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By Dave Levinthal, Center for Public Integrity cigarettes

Tobacco giant Reynolds American Inc. last year helped fund several of the nation’s most politically active — and secretive — nonprofit organizations, according to a company document reviewed by the Center for Public Integrity.

Reynolds American’s contributions include $175,000 to Americans for Tax Reform, a nonprofit led by anti-tax activist Grover Norquist, and $50,000 to Americans for Prosperity, a free-market advocacy outfit heavily backed by billionaire brothers Charles and David Koch.

By Dave Levinthal, Center for Public Integrity irs

Amid withering accusations the Internal Revenue Service targeted tea party and other conservative groups with enhanced scrutiny, the agency faces another problem: it’s drowning in paperwork.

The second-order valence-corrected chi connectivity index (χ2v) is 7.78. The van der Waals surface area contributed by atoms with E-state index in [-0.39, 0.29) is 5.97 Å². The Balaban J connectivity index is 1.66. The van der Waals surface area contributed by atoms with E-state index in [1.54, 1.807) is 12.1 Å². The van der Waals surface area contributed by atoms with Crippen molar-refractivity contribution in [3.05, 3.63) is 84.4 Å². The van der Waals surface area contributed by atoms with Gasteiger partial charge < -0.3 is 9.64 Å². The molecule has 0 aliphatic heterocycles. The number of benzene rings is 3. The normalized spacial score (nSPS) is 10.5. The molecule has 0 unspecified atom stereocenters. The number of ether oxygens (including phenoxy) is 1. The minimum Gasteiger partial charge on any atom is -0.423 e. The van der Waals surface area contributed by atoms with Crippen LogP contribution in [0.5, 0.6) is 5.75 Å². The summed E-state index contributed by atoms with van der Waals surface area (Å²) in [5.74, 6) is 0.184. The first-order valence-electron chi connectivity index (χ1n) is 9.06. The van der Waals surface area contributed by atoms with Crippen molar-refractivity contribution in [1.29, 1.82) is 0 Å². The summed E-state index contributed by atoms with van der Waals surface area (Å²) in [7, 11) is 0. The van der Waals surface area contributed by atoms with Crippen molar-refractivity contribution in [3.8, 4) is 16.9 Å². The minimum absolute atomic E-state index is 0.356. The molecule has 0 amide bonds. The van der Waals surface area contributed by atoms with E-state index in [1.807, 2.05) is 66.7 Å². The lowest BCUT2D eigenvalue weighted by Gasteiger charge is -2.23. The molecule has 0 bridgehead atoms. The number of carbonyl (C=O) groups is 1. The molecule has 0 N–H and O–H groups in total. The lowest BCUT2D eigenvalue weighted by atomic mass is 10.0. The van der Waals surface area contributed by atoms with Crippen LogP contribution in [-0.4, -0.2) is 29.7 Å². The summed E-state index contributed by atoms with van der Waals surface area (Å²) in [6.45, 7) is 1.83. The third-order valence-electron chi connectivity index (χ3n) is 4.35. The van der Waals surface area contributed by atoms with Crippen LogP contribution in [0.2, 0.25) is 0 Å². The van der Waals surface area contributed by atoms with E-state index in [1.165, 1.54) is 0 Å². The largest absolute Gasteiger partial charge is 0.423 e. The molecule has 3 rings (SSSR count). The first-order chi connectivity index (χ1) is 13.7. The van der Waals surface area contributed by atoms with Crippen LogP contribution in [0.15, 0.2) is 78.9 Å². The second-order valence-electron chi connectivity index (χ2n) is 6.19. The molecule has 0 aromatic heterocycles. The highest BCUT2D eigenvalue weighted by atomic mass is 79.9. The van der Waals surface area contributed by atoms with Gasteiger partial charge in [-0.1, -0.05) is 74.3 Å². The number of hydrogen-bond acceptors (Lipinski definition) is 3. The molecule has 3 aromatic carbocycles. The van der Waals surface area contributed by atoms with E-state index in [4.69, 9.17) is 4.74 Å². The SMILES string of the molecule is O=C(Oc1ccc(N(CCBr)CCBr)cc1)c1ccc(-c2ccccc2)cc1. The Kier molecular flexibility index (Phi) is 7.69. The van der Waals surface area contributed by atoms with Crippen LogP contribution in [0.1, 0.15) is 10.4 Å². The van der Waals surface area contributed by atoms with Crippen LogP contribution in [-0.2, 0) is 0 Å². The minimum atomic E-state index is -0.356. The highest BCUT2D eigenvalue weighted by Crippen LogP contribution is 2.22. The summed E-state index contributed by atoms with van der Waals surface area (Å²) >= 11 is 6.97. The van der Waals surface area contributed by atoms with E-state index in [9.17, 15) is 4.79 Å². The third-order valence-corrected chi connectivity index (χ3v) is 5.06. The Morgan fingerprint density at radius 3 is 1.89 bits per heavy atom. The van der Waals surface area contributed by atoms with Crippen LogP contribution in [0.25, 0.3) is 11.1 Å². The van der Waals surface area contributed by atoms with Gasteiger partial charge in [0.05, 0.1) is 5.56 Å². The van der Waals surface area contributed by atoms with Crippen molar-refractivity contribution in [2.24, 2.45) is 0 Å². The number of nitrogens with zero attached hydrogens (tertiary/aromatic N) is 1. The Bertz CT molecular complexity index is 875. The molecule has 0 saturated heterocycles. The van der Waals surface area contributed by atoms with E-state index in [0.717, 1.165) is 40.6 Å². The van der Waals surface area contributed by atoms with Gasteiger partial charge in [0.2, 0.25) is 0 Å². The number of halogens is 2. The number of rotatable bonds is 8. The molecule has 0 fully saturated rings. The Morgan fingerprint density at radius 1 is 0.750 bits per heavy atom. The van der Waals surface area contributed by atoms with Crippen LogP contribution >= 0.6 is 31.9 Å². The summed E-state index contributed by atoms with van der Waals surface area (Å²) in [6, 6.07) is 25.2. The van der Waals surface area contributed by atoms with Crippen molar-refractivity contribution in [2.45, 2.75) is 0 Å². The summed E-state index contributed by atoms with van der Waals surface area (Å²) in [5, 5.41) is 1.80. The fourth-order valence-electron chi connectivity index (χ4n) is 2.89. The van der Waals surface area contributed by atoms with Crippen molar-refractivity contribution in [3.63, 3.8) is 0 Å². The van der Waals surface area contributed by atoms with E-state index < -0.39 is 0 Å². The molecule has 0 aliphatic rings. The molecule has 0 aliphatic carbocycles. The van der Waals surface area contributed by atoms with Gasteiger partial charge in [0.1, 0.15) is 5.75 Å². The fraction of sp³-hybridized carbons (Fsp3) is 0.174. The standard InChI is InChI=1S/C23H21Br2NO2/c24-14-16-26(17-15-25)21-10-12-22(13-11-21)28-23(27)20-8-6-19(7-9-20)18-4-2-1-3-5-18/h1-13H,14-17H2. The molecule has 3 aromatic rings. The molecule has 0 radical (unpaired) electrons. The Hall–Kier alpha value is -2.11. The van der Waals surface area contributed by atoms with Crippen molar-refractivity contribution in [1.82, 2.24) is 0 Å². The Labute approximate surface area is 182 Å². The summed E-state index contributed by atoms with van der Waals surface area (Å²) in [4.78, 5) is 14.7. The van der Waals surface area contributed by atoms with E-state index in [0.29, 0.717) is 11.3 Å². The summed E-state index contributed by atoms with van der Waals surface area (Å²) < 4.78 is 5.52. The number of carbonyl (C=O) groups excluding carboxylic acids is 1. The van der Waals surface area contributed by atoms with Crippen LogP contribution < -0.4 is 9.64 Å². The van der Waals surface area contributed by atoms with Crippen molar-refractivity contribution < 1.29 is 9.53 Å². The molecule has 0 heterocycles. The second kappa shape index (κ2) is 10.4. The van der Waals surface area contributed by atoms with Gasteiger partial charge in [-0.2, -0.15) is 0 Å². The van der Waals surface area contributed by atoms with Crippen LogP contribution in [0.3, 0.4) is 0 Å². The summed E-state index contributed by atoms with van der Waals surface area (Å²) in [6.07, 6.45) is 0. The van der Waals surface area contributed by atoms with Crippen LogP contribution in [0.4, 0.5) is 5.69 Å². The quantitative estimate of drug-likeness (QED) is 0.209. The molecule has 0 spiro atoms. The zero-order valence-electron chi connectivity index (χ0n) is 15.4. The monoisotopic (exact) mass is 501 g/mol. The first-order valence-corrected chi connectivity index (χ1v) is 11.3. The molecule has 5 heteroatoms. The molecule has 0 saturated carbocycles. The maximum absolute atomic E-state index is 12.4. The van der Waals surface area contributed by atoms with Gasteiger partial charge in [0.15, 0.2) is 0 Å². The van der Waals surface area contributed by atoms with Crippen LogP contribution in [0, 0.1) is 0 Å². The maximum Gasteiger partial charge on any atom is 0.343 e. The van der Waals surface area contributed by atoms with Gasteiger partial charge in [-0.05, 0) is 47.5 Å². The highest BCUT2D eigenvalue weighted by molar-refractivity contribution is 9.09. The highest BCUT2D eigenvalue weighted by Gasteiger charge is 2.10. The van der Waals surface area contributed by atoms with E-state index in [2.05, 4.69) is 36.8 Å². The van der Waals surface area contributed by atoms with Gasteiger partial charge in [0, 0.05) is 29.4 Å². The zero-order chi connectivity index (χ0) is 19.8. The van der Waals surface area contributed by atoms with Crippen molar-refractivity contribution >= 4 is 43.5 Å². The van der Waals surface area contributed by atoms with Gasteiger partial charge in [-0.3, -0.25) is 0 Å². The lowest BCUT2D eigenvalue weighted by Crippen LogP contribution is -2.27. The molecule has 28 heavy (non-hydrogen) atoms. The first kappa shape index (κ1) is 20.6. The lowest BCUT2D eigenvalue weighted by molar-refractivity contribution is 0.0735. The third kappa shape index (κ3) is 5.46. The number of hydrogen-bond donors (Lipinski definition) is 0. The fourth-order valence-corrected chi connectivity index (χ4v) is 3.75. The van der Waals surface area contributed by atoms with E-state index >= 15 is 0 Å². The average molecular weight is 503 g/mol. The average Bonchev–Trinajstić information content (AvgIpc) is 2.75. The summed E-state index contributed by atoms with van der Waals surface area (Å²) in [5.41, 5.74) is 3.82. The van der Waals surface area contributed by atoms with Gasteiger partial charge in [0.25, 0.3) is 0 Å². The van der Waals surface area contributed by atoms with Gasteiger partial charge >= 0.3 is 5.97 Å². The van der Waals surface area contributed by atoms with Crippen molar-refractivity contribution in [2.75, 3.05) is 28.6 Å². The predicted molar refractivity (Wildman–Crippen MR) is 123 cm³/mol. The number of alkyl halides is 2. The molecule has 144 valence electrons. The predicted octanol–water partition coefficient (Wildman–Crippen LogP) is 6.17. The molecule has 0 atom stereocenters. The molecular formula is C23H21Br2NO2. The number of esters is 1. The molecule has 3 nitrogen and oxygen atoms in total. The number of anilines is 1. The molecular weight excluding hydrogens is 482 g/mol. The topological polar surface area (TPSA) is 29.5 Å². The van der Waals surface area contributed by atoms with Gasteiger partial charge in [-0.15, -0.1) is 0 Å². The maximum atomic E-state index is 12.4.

The IRS’ Exempt Organizations Division, which finds itself at the scandal’s epicenter, processed significantly more tax exemption applications in fiscal year 2012 by so-called 501(c)(4) “social welfare” organizations  — 2,774 — than it has since at least the late 1990s, according to an analysis of IRS records by the Center for Public Integrity.

By Michael Beckel, iWatchNews by The Center for Public Integrity 

While Super PACs were cast as the big, bad wolves during the last election, the groups were outspent by “social welfare” organizations by a 3-2 margin, a trend that may continue amid reports that major donors are giving tens of millions of dollars to the secretive nonprofit groups.

A joint investigation by the Center for Public Integrity and the Center for Responsive Politics has found that more than 100 nonprofits organized under section 501(c)(4) of the U.S. tax code spent roughly $95 million on political expenditures in the 2010 election compared with $65 million by super PACs.